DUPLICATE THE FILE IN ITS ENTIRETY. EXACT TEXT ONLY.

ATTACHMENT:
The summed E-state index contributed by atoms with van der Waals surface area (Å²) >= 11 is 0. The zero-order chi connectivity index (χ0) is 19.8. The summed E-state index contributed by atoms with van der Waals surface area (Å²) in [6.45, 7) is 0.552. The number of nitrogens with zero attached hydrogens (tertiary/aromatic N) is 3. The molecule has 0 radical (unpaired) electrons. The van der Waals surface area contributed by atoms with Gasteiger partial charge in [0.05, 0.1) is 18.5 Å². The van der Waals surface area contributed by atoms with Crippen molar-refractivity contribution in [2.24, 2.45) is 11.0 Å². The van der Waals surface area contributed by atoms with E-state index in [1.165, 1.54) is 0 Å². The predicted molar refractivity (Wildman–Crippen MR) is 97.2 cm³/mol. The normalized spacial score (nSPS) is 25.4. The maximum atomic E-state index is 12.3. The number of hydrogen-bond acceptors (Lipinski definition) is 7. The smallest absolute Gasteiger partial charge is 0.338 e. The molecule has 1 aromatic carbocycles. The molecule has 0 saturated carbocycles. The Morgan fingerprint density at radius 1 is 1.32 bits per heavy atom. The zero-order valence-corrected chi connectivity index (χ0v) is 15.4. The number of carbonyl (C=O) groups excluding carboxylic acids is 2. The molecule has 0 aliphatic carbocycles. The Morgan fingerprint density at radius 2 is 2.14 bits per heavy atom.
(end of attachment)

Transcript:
The summed E-state index contributed by atoms with van der Waals surface area (Å²) >= 11 is 0. The zero-order chi connectivity index (χ0) is 19.8. The summed E-state index contributed by atoms with van der Waals surface area (Å²) in [6.45, 7) is 0.552. The number of nitrogens with zero attached hydrogens (tertiary/aromatic N) is 3. The molecule has 0 radical (unpaired) electrons. The van der Waals surface area contributed by atoms with Gasteiger partial charge in [0.05, 0.1) is 18.5 Å². The van der Waals surface area contributed by atoms with Crippen molar-refractivity contribution in [2.24, 2.45) is 11.0 Å². The van der Waals surface area contributed by atoms with E-state index in [1.165, 1.54) is 0 Å². The predicted molar refractivity (Wildman–Crippen MR) is 97.2 cm³/mol. The normalized spacial score (nSPS) is 25.4. The maximum atomic E-state index is 12.3. The number of hydrogen-bond acceptors (Lipinski definition) is 7. The smallest absolute Gasteiger partial charge is 0.338 e. The molecule has 1 aromatic carbocycles. The molecule has 0 saturated carbocycles. The Morgan fingerprint density at radius 1 is 1.32 bits per heavy atom. The zero-order valence-corrected chi connectivity index (χ0v) is 15.4. The number of carbonyl (C=O) groups excluding carboxylic acids is 2. The molecule has 0 aliphatic carbocycles. The Morgan fingerprint density at radius 2 is 2.14 bits per heavy atom.